I’m often asked how I paint what I paint. What I mean by that is what kind of twisted bizarre things are there in my head to make me want to consciously paint some of the things I do. I don’t find the process of painting abstract difficult, ideas happen randomly, sometimes planned, sometimes not. The root of the form lies with the ability to see something in your head, either as a whole or in parts. Sometimes I only see bits at a time so I work on those. Normally I am driven by shapes and colours and how they interact with each other to make new forms. No matter what artists tell you every abstract is an experiment. Why? Ask an artist if they are ever happy with any of their works or whether they have re-painted a piece because it wasn’t right. The reason is because it doesn’t work. And if it doesn’t work then it’s gone wrong – experiments go wrong.
I always stand amazed at figurative and representational art. Figurative painting requires great technical skill and patience – things I have very little of in my own eyes. The principles of lighting, form and proportions are just some of the key elements in creating a representational painting. In addition it also requires that the observed form is reproduced in some way so as to be recognizable to the viewer. A person should look like a person in some way shape or form. With abstract there are none of the above. Rules don’t exist anymore. Well, I say there are no rules. There are as far as constructing a balance in your composition but that’s about it. Your eye has to be able to make sense of what’s going on even if your brain can’t figure out what it is. That’s quite key – the eye sees first then the brain decodes. You can’t do that easily if there is no balance. Balance is vital for me else the painting becomes a mess. I’ll talk more about balance in future posts.
When I plan a painting I start with the colours. Normally I just grab whatever I can lay my hands on in the studio at that time. If I don’t have much then colours are limited. I don’t go out shopping for paint when I have an idea, I just make it work using the stuff I have got. It’s that simple. Sometimes an idea changes if I don’t have the right colours, or I go and have a nice cup of tea or something.
Next I decide what I’m going to apply the paint with and choose it’s consistency. For oil based enamels (my preferred choice) I rarely apply neat, usually opting for a thinning of around 20%. This ratio allows for speedy drying, maintenance of the shade and the ability to move the paint around without it becoming too viscose. I never mix colours together to create new colours – I always keep to my primaries as they come from the can. The reason for this is that I like to mix on the canvas instead. One of the key common elements in my paintings is the way I allow paint applications to mix on the surface of the canvas. When primaries overlap and run into each other they form new shapes and new colours – often in ways I could not replicate if I had mixed them away from the canvas. I can then add more specific colouring if I choose to further enhance the mixing process and produce even more subtle tonal changes. That’s the great element of control over colour – Its all done on the canvas not in a jar, right where it matters the most.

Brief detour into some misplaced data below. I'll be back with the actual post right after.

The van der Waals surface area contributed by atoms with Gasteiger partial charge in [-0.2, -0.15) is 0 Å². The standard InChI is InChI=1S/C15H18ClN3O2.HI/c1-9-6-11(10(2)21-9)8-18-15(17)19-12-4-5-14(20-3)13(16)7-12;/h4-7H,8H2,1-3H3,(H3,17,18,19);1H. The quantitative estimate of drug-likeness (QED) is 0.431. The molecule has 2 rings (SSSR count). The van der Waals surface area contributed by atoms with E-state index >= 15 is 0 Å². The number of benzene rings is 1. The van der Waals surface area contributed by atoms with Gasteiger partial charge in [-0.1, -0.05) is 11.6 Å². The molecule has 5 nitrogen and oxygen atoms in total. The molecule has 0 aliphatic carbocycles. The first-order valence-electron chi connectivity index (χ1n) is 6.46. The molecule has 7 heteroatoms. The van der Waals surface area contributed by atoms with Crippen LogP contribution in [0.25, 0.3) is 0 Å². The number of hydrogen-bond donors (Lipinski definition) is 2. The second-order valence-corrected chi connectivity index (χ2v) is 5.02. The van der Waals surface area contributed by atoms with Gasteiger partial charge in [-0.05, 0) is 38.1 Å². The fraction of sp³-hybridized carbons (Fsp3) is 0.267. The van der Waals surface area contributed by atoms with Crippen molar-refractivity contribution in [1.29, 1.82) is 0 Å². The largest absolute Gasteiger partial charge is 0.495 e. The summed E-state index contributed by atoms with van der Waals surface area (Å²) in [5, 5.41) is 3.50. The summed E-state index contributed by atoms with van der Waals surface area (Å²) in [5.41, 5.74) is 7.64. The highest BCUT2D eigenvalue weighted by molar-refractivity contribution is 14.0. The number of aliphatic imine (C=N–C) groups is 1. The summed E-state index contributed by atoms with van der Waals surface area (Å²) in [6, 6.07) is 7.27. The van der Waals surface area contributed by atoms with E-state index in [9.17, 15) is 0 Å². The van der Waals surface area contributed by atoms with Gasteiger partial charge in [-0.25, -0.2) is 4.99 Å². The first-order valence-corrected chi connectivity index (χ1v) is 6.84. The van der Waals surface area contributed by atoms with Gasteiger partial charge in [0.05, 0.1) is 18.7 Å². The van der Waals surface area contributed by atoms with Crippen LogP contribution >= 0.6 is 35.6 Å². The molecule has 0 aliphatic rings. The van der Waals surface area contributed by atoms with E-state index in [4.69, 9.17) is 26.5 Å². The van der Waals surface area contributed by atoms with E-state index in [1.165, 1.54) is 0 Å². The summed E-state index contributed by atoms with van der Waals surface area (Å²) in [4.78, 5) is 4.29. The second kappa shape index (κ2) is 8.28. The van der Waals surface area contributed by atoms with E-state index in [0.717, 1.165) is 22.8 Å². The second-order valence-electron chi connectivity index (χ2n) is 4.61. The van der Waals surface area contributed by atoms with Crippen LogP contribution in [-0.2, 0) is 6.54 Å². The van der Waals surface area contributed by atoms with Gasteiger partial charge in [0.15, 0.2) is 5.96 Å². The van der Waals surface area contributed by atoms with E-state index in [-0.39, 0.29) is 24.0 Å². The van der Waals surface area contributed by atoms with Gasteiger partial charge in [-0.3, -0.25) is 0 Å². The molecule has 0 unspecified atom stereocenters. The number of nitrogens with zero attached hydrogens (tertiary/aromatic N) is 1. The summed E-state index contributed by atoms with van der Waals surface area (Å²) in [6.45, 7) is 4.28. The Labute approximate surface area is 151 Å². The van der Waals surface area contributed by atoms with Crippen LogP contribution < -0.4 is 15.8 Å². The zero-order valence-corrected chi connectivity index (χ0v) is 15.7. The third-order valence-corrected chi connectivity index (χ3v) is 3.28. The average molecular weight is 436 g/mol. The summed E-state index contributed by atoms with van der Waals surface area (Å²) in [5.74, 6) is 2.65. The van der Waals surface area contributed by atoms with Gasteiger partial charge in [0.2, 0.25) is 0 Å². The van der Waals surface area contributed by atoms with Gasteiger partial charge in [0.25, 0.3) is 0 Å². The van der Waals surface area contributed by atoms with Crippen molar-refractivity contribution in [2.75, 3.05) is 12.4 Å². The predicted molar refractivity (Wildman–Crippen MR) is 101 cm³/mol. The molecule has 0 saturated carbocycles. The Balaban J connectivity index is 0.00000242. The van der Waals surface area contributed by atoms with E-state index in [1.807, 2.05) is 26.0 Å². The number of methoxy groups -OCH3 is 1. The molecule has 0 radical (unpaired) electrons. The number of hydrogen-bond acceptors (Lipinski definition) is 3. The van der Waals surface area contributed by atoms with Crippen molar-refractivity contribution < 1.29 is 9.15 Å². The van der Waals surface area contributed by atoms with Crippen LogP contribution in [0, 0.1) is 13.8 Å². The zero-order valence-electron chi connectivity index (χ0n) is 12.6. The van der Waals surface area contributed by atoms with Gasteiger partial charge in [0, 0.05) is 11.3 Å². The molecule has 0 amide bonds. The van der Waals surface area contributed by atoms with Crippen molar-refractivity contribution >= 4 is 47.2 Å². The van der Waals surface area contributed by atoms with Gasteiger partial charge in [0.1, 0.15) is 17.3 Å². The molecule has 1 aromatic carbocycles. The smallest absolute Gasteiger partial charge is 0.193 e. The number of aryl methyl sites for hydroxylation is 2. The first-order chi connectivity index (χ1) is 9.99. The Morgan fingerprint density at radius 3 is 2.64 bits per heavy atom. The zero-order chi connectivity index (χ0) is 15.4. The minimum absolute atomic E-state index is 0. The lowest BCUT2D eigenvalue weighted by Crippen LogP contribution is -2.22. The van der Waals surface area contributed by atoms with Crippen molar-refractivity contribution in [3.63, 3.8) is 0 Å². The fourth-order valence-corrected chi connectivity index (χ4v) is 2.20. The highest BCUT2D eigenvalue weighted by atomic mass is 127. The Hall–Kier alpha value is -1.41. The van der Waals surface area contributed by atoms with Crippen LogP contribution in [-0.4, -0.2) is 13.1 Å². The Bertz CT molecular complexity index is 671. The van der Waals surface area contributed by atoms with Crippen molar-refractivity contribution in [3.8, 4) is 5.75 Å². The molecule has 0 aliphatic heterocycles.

I have no particular interest in brushes. Odd but true. I buy cheap crappy ones like you buy to paint skirting boards etc then throw them away the moment I finish with them. When I do use brushes I really like to use the same one for most of the colours, not because I’m a tight arse but because I cannot be doing with keep using different brushes all the time. I also use scouring pads, rags, cloths, turkey basters, squeezy sauce bottles, wooden spoons, spatulas and other household implements.
All good so far then. I’ve got half a dozen colours mixed, I have some implements but nothing else. Let’s talk canvas then.
Sometimes I use pre-primed canvas on a roll and cut a length to suit the next piece I’m painting. Sometimes I use un-primed canvas cloth and prime it myself. Depending on my mood and also what kind of painting I’m about to do will depend on whether I make a frame and stretch it first or just lay it out on the floor. I paint a lot of my work on the floor. Partly because it suits my style of application and partly because I like to stretch a canvas after I have painted it. That’s just personal preference really and doesn’t have any real significance. I also like to wrap my canvases around a frame so that it goes all round the edges – you can’t do that with a pre-stretched canvas unless you carefully paint the edges, which I find to be a pain in the arse because I am a lazy shit. Part two will be about forming shapes and layers and applying colours. Thanks for reading this far down the post.